Inevitable cesarean myomectomy and delivery of baby through the same incision


Leiomyoma is the commonly encountered benign tumor in women of reproductive age group. Cesarean myomectomy is associated with increased morbidity and mortality mainly due to the risk of associated hemorrhage. Although there are some case series that have demonstrated the safety of myomectomy during cesarean section, a 32-year-old female G2P1 + 0 was referred to the emergency department of obstetrics and gynecology with a complaint of pain in the lower abdomen with amenorrhea of 8 months. Her transabdominal ultrasound report showed a huge fibroid in the lower uterine segment of 16 cm × 12 cm × 14 cm predominantly in the anterior wall of the uterus. Here, cesarean myomectomy was done under spinal anesthesia before the delivery of alive and healthy male baby, weighing 3.0 kg successfully without any complication. Though the cesarean myomectomy is difficult and is associated with increased morbidity because of risk of associated hemorrhage; thus, we do not always recommend but it could be performed in unavoidable conditions

Keywords: Cesarean, fibroid, hemorrhage, myomectomy, pregnancy

How to cite this article:
Sachan R, Sachan P, Patel ML, Negi N. Inevitable cesarean myomectomy and delivery of baby through the same incision. Ann Trop Med Public Health 2016;9:347-50
How to cite this URL:
Sachan R, Sachan P, Patel ML, Negi N. Inevitable cesarean myomectomy and delivery of baby through the same incision. Ann Trop Med Public Health [serial online] 2016 [cited 2020 Aug 14];9:347-50. Available from:

The most common benign pelvic tumor found in female during reproductive age group is fibroid uterus. The incidence of uterine fibroid in pregnancy varies from 0.3% to 7.2%. [1] The overall incidence of fibroid uterus is about 40-60% by the age of 35 years. [2] Although the fibroids are asymptomatic benign tumor but during pregnancy size of the fibroid often increases and may produce pressure effects such as fetal malpresentation, preterm labor, torsion of the uterus, hydronephrosis, the fibroid. Mostly, pregnancy associated with fibroid remains uneventful, but about 10-30% of women with fibroid uterus may develop complications during pregnancy. [3] Combining myomectomy with cesarean section has been traditionally discouraged mainly due to the risk of hemorrhage associated with surgery as a result of increased vascularity of the pregnant uterus and uterine atonicity. [4],[5] Various methods can be adopted to reduce the amount of hemorrhage during myomectomy but during cesarean section use of these methods are limited because of the presence of viable fetus. This procedure also carries increased risk of postoperative morbidity, but few studies suggested that myomectomy may be carried out during cesarean section in selected patients. [5],[6] If these two procedures performed safely and simultaneously, the risk of anesthetic complications, multiple surgeries, adhesion, cost of the operative procedure, and hospital stay could be reduced. Usually, myomectomy is carried out after the delivery of the baby, but here we are reporting a case of fibroid uterus with a pregnancy where the fibroid was present at the incision line and occupied the whole of the lower uterine segment. It was difficult to find out an incision site to deliver the baby, so incision was given over the fibroid capsule and myomectomy was done before the delivery of the baby. The same incision was advanced through the posterior wall of fibroid bed and baby was delivered through the same incision.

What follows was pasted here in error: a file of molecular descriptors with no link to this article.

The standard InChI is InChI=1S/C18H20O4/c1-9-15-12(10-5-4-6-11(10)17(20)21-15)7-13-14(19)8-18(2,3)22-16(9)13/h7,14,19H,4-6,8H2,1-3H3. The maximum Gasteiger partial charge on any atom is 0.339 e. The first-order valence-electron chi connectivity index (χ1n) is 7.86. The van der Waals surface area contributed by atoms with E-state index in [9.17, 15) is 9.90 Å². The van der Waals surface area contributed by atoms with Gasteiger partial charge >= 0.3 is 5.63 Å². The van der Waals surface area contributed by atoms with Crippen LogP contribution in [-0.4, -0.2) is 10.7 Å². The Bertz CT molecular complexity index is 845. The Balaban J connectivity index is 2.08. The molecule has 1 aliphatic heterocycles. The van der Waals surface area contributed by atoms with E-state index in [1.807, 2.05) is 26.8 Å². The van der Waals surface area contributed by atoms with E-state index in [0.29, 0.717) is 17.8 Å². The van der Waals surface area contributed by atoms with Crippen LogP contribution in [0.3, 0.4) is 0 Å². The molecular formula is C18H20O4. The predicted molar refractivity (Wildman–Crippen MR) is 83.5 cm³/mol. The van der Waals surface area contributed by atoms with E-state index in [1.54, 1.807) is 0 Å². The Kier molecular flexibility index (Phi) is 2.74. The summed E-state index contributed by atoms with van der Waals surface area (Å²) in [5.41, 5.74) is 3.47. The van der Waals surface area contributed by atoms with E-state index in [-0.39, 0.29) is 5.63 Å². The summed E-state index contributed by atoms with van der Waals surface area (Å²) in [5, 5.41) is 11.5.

Case Report